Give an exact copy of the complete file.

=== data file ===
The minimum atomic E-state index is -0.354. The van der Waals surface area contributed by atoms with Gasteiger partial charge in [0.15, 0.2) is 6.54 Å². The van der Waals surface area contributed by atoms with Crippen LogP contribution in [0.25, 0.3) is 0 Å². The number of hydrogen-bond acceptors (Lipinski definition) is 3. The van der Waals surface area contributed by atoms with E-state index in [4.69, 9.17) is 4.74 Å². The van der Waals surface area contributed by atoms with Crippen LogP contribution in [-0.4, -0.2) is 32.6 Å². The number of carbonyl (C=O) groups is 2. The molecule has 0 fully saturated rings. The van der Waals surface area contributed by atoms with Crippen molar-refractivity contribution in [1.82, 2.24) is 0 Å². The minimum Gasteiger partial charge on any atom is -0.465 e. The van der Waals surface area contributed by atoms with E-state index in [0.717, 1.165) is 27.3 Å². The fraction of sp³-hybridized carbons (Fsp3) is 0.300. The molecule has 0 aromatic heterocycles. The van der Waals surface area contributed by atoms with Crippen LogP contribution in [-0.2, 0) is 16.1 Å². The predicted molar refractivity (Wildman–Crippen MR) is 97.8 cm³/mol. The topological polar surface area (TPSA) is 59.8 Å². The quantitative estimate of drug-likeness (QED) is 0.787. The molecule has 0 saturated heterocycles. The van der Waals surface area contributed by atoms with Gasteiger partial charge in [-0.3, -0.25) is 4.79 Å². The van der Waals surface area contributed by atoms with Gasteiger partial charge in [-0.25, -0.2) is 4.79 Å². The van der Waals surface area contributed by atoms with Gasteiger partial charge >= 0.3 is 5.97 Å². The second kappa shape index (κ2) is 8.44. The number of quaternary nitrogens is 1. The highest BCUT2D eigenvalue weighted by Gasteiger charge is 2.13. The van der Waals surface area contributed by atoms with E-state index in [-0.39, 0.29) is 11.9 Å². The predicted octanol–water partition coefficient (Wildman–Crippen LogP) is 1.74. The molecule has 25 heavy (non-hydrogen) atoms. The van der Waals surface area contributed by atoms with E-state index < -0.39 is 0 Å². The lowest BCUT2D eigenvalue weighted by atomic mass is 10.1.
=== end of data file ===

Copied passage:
The minimum atomic E-state index is -0.354. The van der Waals surface area contributed by atoms with Gasteiger partial charge in [0.15, 0.2) is 6.54 Å². The van der Waals surface area contributed by atoms with Crippen LogP contribution in [0.25, 0.3) is 0 Å². The number of hydrogen-bond acceptors (Lipinski definition) is 3. The van der Waals surface area contributed by atoms with E-state index in [4.69, 9.17) is 4.74 Å². The van der Waals surface area contributed by atoms with Crippen LogP contribution in [-0.4, -0.2) is 32.6 Å². The number of carbonyl (C=O) groups is 2. The molecule has 0 fully saturated rings. The van der Waals surface area contributed by atoms with Crippen molar-refractivity contribution in [1.82, 2.24) is 0 Å². The minimum Gasteiger partial charge on any atom is -0.465 e. The van der Waals surface area contributed by atoms with E-state index in [0.717, 1.165) is 27.3 Å². The fraction of sp³-hybridized carbons (Fsp3) is 0.300. The molecule has 0 aromatic heterocycles. The van der Waals surface area contributed by atoms with Crippen LogP contribution in [-0.2, 0) is 16.1 Å². The predicted molar refractivity (Wildman–Crippen MR) is 97.8 cm³/mol. The topological polar surface area (TPSA) is 59.8 Å². The quantitative estimate of drug-likeness (QED) is 0.787. The molecule has 0 saturated heterocycles. The van der Waals surface area contributed by atoms with Gasteiger partial charge in [-0.3, -0.25) is 4.79 Å². The van der Waals surface area contributed by atoms with Gasteiger partial charge in [-0.25, -0.2) is 4.79 Å². The van der Waals surface area contributed by atoms with Gasteiger partial charge >= 0.3 is 5.97 Å². The second kappa shape index (κ2) is 8.44. The number of quaternary nitrogens is 1. The highest BCUT2D eigenvalue weighted by Gasteiger charge is 2.13. The van der Waals surface area contributed by atoms with E-state index in [-0.39, 0.29) is 11.9 Å². The predicted octanol–water partition coefficient (Wildman–Crippen LogP) is 1.74. The molecule has 25 heavy (non-hydrogen) atoms. The van der Waals surface area contributed by atoms with E-state index < -0.39 is 0 Å². The lowest BCUT2D eigenvalue weighted by atomic mass is 10.1.